In Michigan, they’re sparring with the spookiness of exclusion.
Amid the fight, socially conscious administrators are canceling Halloween.
As relayed by the Lansing State Journal, leaders of East Lansing elementary schools have canned the kooky holiday.
As it turns out, schools really do care what parents think:
East Lansing Public Schools elementary principals sent a joint letter to families Wednesday announcing there would no longer be Halloween…celebrations in the classroom due to potential distractions and an increasing number of uncomfortable families.
Don’t tell former Democratic National Committee Chairman Terry McAuliffe—
According to Assistant Superintendent Glenn Mitcham, it’s common for kids to cry on Halloween “because they don’t have the same kind of costumes that other kids have…”
If I may say so, at least concerning any sort of “inequity,” that’s not so easy to believe. The quality of a costume isn’t defined by how much it costs. Some of the best out there are made from household items.
In fact, any day when kids aren’t masquerading would more potently showcase wealth inequality.
After all, you can’t make designer jeans out of (what appears to be) my last CVS receipt:
— Rev. Meghan Gurley – Creative Clergy (@Beyond_I_Do) October 16, 2021
(I only bought a Kit Kat.)
Nonetheless, Glenn insisted they’re “striving hard…to be a district that is equitable and inclusive for all families.”
And kids will still be able to do sort-of Halloweenish things — such as engaging in the thrill ride of measuring a pumpkin’s circumference.
Still, officials are resolute: A line must be drawn.
“Each year, along with the fun of Halloween parties and parades, we also have students whose families do not celebrate or feel comfortable with their children participating in Halloween festivities.”
If that’s the guiding principle, they’ve likely got lots to eliminate.
As for the sheer terror of Michael Myers’s favorite time of the year, it seems kids 6 and up have previously petrified each other:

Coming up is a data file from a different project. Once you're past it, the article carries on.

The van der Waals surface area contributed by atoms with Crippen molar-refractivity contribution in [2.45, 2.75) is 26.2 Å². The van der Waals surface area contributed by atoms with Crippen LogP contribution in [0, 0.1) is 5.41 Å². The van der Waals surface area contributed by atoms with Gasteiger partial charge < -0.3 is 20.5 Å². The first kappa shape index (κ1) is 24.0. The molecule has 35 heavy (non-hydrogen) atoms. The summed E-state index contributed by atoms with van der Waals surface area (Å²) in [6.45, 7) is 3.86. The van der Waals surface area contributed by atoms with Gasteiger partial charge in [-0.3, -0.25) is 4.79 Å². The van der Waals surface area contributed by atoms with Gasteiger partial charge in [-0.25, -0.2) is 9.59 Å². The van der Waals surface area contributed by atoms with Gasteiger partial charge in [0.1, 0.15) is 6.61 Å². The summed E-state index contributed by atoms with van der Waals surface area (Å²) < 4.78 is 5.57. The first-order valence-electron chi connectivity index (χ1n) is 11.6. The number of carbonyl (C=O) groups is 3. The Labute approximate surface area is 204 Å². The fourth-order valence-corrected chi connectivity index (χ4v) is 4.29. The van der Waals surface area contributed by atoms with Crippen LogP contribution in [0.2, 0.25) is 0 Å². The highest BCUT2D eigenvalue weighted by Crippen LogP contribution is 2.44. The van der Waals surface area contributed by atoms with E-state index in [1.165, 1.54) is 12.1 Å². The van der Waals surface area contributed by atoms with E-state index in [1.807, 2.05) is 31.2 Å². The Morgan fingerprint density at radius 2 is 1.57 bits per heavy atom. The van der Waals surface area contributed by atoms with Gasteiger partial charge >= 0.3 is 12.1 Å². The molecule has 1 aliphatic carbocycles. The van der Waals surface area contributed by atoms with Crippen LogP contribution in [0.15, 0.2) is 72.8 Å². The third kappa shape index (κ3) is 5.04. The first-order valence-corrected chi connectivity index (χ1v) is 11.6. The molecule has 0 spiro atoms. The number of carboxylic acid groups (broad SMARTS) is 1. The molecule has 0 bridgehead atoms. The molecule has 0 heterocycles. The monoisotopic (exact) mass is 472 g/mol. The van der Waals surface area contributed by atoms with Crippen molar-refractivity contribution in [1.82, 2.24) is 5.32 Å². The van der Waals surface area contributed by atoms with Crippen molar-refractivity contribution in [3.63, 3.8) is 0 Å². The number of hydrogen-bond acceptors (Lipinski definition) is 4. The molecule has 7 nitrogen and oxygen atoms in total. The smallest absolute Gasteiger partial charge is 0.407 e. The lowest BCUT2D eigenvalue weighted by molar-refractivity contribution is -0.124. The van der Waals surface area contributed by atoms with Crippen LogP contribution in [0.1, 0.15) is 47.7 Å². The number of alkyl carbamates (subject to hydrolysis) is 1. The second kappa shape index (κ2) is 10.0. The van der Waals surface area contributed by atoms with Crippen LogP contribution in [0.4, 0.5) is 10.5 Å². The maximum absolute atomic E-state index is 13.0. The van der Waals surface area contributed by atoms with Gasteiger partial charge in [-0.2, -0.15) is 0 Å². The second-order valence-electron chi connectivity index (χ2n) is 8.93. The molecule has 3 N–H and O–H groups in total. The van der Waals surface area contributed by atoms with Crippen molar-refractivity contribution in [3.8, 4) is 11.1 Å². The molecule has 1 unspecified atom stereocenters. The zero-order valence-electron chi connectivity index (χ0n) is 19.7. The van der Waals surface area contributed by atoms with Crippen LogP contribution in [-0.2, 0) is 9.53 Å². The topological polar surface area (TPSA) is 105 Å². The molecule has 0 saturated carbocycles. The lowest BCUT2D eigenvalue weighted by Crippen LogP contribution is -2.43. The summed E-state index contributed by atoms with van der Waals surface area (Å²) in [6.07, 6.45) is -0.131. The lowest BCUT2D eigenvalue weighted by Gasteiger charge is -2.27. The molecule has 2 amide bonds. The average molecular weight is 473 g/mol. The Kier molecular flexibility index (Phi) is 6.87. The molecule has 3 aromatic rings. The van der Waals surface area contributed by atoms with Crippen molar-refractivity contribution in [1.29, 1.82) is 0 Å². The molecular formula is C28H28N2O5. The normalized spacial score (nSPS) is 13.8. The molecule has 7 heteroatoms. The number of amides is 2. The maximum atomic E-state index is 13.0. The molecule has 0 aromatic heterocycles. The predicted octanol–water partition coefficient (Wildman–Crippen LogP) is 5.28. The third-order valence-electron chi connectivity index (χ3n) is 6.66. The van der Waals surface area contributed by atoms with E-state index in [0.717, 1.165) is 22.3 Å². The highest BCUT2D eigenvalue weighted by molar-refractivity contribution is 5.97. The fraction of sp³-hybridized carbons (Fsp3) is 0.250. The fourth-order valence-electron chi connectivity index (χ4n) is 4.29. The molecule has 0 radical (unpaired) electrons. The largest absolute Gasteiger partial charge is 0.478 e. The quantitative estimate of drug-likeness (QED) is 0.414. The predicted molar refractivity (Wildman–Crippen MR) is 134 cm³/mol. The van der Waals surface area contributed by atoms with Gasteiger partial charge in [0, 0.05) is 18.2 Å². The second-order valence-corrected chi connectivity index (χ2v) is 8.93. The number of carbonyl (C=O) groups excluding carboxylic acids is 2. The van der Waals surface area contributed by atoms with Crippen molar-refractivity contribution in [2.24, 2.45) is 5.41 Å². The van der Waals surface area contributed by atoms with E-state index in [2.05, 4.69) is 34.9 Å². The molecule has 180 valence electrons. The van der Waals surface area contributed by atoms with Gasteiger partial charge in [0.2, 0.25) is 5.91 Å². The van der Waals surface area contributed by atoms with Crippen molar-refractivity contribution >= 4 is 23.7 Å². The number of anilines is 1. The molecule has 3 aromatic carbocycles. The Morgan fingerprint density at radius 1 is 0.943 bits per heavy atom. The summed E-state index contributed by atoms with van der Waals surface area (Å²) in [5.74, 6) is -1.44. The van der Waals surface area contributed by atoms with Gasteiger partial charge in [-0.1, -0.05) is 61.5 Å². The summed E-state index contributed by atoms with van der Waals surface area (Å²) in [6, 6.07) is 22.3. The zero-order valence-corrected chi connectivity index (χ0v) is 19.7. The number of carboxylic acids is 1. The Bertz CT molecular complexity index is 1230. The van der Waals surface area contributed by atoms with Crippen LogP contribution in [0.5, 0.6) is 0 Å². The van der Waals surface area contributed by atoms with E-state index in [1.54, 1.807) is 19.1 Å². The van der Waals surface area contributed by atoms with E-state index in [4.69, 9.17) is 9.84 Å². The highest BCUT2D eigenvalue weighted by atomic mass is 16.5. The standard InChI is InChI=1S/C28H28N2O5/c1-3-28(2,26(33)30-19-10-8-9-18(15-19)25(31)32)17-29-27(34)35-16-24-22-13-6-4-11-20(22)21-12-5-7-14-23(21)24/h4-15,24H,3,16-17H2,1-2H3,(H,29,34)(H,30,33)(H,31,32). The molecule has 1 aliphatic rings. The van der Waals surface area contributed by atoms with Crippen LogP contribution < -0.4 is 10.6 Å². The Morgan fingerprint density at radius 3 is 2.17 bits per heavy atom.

“We have young children who become overwhelmed and sometimes frightened of the costumes and others who come to school with no costume at all.”
More from LSJ:
In recent years, some families have kept their children home from school or picked them up early on Halloween, according to the letter. The costumes, parades and parties can also make it difficult for children to concentrate and for teachers to teach, the principals wrote.
To be clear, educational authorities aren’t only axing All Hallow’s Eve.
Valentine’s Day brings its own set of “unintended consequences,” the principals wrote. Some students bring valentines to exchange at school while others do not, leading to “drama and teasing” in upper elementary classrooms.
Moreover, as laid out by the letter, select families “do not feel comfortable with the idea of boys and girls exchanging valentines or participating in a celebration that focuses on ‘love.’”
Wait’ll they get a load of what’s happening around the country:
The night of the Great Pumpkin is also getting 86’d elsewhere.
As covered by RedState’s Jeff Charles, Seattle’s Benjamin Franklin Day Elementary has called off its Pumpkin Parade and costumed festivities in the name of racial sensitivity:
The decision to cancel Halloween seems to be motivated by the notion that poor students – who are mostly black – are unable to afford costumes.
Back to East Lansing, the principals proclaim there’ll be “alternative days throughout the school year that are full of fun and learning, for everyone.”
Michigan’s halting of Halloween is a real trick in lieu of a treat — it’s the only time of year when children are actually supposed to wear masks.
For those of you who’ll be celebrating this October 31st, I offer a costume consideration: Mull over making the season sinister by going as an unvaccinated American — evidently, that’s the scariest thing on Earth.
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